Rheumatoid Arthritis Raises Heart Failure Risk
RA Patients Have Twice the Risk of Heart Failure, Study Shows
WebMD News Archive
Feb. 3, 2005 -- Rheumatoid arthritis is a significant risk factor for heart
Researchers at the Mayo Clinic find that rheumatoid arthritis (RA) doubles
the risk of heart failure. Their report is in February's Arthritis &
In heart failure, the heart muscle doesn't pump as much blood as the body
needs. The heart still beats, but it's not working effectively. Many studies
have linked heart failure to chemicals related to inflammation. These
inflammatory chemicals are important in diseases such as RA, an autoimmune and
progressively chronic disease that is caused by an immune system malfunction,
which promotes inflammation.
After taking into account risk factors for heart failure, the researchers
wanted to see if RA promotes inflammation. They knew that heart problems have
been called an underlying cause of a "substantial proportion" of deaths
among RA patients.
Heart failure raises the risk of heart disease death by four- to 18-fold,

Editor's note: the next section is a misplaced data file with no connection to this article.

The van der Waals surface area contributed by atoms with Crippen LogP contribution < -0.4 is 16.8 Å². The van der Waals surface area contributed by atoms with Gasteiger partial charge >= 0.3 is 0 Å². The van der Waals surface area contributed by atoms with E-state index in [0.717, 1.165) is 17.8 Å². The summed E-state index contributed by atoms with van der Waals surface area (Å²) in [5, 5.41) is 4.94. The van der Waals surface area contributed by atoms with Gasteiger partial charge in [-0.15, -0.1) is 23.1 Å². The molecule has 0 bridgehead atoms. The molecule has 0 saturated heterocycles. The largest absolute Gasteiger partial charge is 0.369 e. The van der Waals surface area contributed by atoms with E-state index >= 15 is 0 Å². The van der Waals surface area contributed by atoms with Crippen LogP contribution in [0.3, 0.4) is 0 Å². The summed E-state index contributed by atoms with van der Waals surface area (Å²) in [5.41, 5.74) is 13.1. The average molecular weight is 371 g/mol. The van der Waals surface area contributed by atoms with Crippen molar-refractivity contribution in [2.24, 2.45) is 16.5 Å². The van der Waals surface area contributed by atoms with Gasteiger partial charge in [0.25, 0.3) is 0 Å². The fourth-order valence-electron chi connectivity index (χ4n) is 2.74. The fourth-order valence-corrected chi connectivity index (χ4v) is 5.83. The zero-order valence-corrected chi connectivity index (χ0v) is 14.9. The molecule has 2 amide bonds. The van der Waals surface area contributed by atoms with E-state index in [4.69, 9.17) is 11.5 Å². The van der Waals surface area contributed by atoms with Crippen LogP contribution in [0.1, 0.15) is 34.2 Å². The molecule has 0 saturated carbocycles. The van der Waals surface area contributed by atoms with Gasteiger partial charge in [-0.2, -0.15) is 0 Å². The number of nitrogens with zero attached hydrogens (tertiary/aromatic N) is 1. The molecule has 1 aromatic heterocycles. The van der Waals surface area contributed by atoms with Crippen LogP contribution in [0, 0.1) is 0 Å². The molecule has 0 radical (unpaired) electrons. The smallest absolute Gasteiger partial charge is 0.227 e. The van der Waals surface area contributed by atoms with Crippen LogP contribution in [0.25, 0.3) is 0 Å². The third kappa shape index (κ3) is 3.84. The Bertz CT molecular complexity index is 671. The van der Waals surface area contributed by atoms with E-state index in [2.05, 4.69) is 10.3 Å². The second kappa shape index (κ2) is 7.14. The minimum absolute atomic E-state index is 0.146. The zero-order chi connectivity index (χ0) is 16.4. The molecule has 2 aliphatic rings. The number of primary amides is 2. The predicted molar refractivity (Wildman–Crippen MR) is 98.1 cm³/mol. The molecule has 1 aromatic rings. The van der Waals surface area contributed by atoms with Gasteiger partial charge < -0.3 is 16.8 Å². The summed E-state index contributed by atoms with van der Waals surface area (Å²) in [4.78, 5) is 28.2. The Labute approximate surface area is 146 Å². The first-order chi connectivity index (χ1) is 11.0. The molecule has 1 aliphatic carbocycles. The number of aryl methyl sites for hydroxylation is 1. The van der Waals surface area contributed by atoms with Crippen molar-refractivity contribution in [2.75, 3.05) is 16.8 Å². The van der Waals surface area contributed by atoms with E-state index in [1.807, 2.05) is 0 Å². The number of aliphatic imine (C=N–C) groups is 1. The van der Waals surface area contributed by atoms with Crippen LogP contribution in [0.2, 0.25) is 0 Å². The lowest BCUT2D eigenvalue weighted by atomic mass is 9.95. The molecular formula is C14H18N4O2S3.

say Paulo Jorge Nicola, MD, and colleagues. They estimate that heart failure
strikes 2.4% to 5.5% of the general population over age 65.
In RA, joints become inflamed. Over time, the inflammation can damage the
joints, even causing disability. Imaging studies have indicated that people
with RA have signs of heart failure.
RA Doubled Heart Failure Risk
The researchers followed 575 rheumatoid arthritis patients and 583 people
without rheumatoid arthritis for 12-15 years. Researchers also examined their
medical records, starting when the participants were 18 years old.
Each RA patient was compared with a participant without RA of the same age
and gender. Most (73%) were women about 57 years old. In general, RA affects
women twice as often as men and usually starts between age 40 and 60.
At the start of the study no one had heart failure. But by the study's end,
heart failure had developed in 165 RA patients and 115 without RA. That's 34%
of the RA patients and 25% of those without RA.
After taking into account risk factors that can increase the risk of
developing heart failure, the study showed that RA was associated with almost
twice the risk of developing heart failure.
"We observed that patients with RA have twice the risk for the
development of congestive heart failure when compared to subjects without
RA," write the researchers.